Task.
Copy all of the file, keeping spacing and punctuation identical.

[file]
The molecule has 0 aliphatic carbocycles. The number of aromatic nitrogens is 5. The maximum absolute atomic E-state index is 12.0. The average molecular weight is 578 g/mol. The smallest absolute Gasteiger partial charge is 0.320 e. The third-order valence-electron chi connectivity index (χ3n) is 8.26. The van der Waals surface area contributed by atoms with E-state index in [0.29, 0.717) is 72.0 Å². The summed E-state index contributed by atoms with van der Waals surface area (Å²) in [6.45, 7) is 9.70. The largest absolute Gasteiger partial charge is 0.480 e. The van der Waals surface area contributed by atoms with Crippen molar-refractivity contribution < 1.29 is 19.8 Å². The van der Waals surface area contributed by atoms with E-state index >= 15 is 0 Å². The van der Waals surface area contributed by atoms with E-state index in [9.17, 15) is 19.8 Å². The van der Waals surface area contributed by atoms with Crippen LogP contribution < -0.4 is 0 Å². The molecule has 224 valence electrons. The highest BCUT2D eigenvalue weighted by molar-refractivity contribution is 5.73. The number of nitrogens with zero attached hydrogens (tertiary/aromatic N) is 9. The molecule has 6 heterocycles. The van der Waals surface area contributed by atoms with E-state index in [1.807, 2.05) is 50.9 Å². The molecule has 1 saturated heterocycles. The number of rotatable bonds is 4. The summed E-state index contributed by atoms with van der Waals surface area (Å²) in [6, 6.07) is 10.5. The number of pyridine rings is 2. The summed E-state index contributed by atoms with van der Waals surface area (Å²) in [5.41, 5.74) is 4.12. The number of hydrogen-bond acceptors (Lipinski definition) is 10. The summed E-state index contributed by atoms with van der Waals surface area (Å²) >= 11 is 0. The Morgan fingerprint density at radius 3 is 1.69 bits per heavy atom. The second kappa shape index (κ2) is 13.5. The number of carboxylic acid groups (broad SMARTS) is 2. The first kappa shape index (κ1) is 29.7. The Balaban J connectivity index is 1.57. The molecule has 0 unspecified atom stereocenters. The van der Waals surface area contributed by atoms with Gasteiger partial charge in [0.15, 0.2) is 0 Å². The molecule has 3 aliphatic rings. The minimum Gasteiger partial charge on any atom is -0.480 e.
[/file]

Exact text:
The molecule has 0 aliphatic carbocycles. The number of aromatic nitrogens is 5. The maximum absolute atomic E-state index is 12.0. The average molecular weight is 578 g/mol. The smallest absolute Gasteiger partial charge is 0.320 e. The third-order valence-electron chi connectivity index (χ3n) is 8.26. The van der Waals surface area contributed by atoms with E-state index in [0.29, 0.717) is 72.0 Å². The summed E-state index contributed by atoms with van der Waals surface area (Å²) in [6.45, 7) is 9.70. The largest absolute Gasteiger partial charge is 0.480 e. The van der Waals surface area contributed by atoms with Crippen molar-refractivity contribution < 1.29 is 19.8 Å². The van der Waals surface area contributed by atoms with E-state index >= 15 is 0 Å². The van der Waals surface area contributed by atoms with E-state index in [9.17, 15) is 19.8 Å². The van der Waals surface area contributed by atoms with Crippen LogP contribution < -0.4 is 0 Å². The molecule has 224 valence electrons. The highest BCUT2D eigenvalue weighted by molar-refractivity contribution is 5.73. The number of nitrogens with zero attached hydrogens (tertiary/aromatic N) is 9. The molecule has 6 heterocycles. The van der Waals surface area contributed by atoms with E-state index in [1.807, 2.05) is 50.9 Å². The molecule has 1 saturated heterocycles. The number of rotatable bonds is 4. The summed E-state index contributed by atoms with van der Waals surface area (Å²) in [6, 6.07) is 10.5. The number of pyridine rings is 2. The summed E-state index contributed by atoms with van der Waals surface area (Å²) in [5.41, 5.74) is 4.12. The number of hydrogen-bond acceptors (Lipinski definition) is 10. The summed E-state index contributed by atoms with van der Waals surface area (Å²) >= 11 is 0. The Morgan fingerprint density at radius 3 is 1.69 bits per heavy atom. The second kappa shape index (κ2) is 13.5. The number of carboxylic acid groups (broad SMARTS) is 2. The first kappa shape index (κ1) is 29.7. The Balaban J connectivity index is 1.57. The molecule has 0 unspecified atom stereocenters. The van der Waals surface area contributed by atoms with Gasteiger partial charge in [0.15, 0.2) is 0 Å². The molecule has 3 aliphatic rings. The minimum Gasteiger partial charge on any atom is -0.480 e.